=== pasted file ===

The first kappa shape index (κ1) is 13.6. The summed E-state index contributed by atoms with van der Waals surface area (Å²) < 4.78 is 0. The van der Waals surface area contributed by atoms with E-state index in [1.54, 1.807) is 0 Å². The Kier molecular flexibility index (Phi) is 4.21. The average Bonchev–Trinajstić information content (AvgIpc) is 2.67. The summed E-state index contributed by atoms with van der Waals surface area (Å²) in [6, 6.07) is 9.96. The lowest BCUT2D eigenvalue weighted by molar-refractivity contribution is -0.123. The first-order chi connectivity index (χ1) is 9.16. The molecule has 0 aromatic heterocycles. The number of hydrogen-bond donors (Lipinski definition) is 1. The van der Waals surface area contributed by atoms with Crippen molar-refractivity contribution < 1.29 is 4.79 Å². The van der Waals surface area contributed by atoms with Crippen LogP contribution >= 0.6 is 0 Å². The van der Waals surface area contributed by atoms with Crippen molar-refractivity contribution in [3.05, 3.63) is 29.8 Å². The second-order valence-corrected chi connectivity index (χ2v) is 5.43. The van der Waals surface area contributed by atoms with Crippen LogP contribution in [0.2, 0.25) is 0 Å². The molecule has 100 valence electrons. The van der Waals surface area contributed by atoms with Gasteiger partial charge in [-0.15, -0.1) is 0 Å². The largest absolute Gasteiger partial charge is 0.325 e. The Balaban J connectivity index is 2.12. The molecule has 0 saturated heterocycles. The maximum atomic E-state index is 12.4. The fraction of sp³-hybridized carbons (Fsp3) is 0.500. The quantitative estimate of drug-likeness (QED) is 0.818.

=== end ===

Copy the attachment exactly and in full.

The first kappa shape index (κ1) is 13.6. The summed E-state index contributed by atoms with van der Waals surface area (Å²) < 4.78 is 0. The van der Waals surface area contributed by atoms with E-state index in [1.54, 1.807) is 0 Å². The Kier molecular flexibility index (Phi) is 4.21. The average Bonchev–Trinajstić information content (AvgIpc) is 2.67. The summed E-state index contributed by atoms with van der Waals surface area (Å²) in [6, 6.07) is 9.96. The lowest BCUT2D eigenvalue weighted by molar-refractivity contribution is -0.123. The first-order chi connectivity index (χ1) is 9.16. The molecule has 0 aromatic heterocycles. The number of hydrogen-bond donors (Lipinski definition) is 1. The van der Waals surface area contributed by atoms with Crippen molar-refractivity contribution < 1.29 is 4.79 Å². The van der Waals surface area contributed by atoms with Crippen LogP contribution >= 0.6 is 0 Å². The van der Waals surface area contributed by atoms with Crippen molar-refractivity contribution in [3.05, 3.63) is 29.8 Å². The second-order valence-corrected chi connectivity index (χ2v) is 5.43. The van der Waals surface area contributed by atoms with Crippen LogP contribution in [0.2, 0.25) is 0 Å². The molecule has 100 valence electrons. The van der Waals surface area contributed by atoms with Gasteiger partial charge in [-0.15, -0.1) is 0 Å². The largest absolute Gasteiger partial charge is 0.325 e. The Balaban J connectivity index is 2.12. The molecule has 0 saturated heterocycles. The maximum atomic E-state index is 12.4. The fraction of sp³-hybridized carbons (Fsp3) is 0.500. The quantitative estimate of drug-likeness (QED) is 0.818.